[Baltimore Sun] Public swim in Baltimore harbor sells out in 10 minutes

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“Harbor Splash,” likely the first public swimming event in Baltimore’s harbor for decades, sold out in 10 minutes Wednesday.

The event hosted by the Waterfront Partnership of Baltimore nonprofit will have 125 people aged 18 or older jump into the Baltimore Harbor in five timed sessions. A waitlist has been launched.

A group of partners and elected officials, including Mayor Brandon Scott and Comptroller Brooke Lierman, will start the event June 23 at 9:20 a.m. from a floating dock at Bond Street Wharf in Fells Point.

“The work and partnership of everyone who came together to support the Healthy Harbor Initiative are remarkable and we cannot wait to celebrate as a group alongside the public on June 23,” said Laurie Schwartz, president of the Waterfront Partnership, in a news release.

In 2014, the Waterfront Partnership installed Mr. Trash Wheel to remove trash from rivers, and three years later, Baltimore City invested over $1 billion in sewer infrastructure repairs and upgrades, according to a news release.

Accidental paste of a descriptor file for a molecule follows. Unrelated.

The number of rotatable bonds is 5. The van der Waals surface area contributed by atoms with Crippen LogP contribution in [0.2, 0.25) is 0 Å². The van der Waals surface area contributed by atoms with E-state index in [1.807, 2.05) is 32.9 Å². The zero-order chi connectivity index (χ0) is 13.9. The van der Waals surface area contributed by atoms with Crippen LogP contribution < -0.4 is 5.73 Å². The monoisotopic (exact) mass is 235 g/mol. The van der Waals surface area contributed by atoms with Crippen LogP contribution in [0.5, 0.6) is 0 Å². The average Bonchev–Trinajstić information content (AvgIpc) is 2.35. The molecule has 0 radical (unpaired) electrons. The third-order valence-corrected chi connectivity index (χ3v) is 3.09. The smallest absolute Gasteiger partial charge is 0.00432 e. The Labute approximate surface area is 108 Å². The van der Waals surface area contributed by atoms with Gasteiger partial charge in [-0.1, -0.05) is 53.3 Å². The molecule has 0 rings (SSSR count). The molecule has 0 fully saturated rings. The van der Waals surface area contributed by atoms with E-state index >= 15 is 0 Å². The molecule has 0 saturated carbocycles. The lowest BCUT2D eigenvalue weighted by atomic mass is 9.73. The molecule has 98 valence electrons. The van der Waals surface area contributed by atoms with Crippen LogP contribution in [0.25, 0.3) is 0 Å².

Over the past five years, sanitary sewer overflows have been reduced by 76%, 5 million pounds of litter have been removed from the water, and many single-use plastics have been banned, according to the release.

In September, about 20 harbor advocates and researchers leaped into the water with pool noodles and inner tubes at Bond Street Wharf.

Routine monitoring of the harbor water shows that it’s mostly safe to swim in on dry days, but it’s recommended that people only swim at scheduled events such as Harbor Splash.

Next month, ultramarathon swimmer Katie Pumphrey intends to swim from the Chesapeake Bay up the Patapsco River and into the Inner Harbor as a celebration of clean water quality.

“We know our work is far from over, but we must start swimming,” said Michael Hankin, president and CEO of Brown Advisory and chairman of Waterfront Partnership’s Healthy Harbor Initiative, in the news release. “It’s a commitment to keep working to ensure that our ecosystem thrives and that swimming in the harbor becomes a routine occurrence.”

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